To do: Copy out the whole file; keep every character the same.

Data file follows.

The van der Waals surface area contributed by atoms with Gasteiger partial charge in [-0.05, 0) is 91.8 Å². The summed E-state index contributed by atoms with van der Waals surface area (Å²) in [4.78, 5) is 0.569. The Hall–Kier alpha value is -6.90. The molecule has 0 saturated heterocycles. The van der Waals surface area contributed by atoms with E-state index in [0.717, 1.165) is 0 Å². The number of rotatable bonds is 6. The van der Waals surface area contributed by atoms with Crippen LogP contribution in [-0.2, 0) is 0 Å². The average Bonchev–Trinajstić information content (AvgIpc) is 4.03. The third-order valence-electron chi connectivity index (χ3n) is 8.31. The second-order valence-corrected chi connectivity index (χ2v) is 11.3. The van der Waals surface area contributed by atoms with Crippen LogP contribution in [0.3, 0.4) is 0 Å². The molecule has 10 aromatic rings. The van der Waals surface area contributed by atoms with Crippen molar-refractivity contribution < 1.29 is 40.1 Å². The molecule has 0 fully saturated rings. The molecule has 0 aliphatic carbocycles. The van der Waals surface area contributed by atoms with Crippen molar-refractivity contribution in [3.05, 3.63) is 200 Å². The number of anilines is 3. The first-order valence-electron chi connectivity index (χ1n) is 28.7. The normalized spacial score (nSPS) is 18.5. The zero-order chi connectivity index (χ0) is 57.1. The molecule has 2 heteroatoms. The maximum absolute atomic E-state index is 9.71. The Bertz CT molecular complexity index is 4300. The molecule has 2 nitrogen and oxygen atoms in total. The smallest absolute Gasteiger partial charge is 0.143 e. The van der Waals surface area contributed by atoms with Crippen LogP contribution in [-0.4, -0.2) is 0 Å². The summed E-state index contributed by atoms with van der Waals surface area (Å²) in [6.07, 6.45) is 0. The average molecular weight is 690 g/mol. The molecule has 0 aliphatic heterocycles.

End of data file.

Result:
The van der Waals surface area contributed by atoms with Gasteiger partial charge in [-0.05, 0) is 91.8 Å². The summed E-state index contributed by atoms with van der Waals surface area (Å²) in [4.78, 5) is 0.569. The Hall–Kier alpha value is -6.90. The molecule has 0 saturated heterocycles. The van der Waals surface area contributed by atoms with E-state index in [0.717, 1.165) is 0 Å². The number of rotatable bonds is 6. The van der Waals surface area contributed by atoms with Crippen LogP contribution in [-0.2, 0) is 0 Å². The average Bonchev–Trinajstić information content (AvgIpc) is 4.03. The third-order valence-electron chi connectivity index (χ3n) is 8.31. The second-order valence-corrected chi connectivity index (χ2v) is 11.3. The van der Waals surface area contributed by atoms with Crippen LogP contribution in [0.3, 0.4) is 0 Å². The molecule has 10 aromatic rings. The van der Waals surface area contributed by atoms with Crippen molar-refractivity contribution < 1.29 is 40.1 Å². The molecule has 0 fully saturated rings. The molecule has 0 aliphatic carbocycles. The van der Waals surface area contributed by atoms with Crippen molar-refractivity contribution in [3.05, 3.63) is 200 Å². The number of anilines is 3. The first-order valence-electron chi connectivity index (χ1n) is 28.7. The normalized spacial score (nSPS) is 18.5. The zero-order chi connectivity index (χ0) is 57.1. The molecule has 2 heteroatoms. The maximum absolute atomic E-state index is 9.71. The Bertz CT molecular complexity index is 4300. The molecule has 2 nitrogen and oxygen atoms in total. The smallest absolute Gasteiger partial charge is 0.143 e. The van der Waals surface area contributed by atoms with Crippen LogP contribution in [-0.4, -0.2) is 0 Å². The summed E-state index contributed by atoms with van der Waals surface area (Å²) in [6.07, 6.45) is 0. The average molecular weight is 690 g/mol. The molecule has 0 aliphatic heterocycles.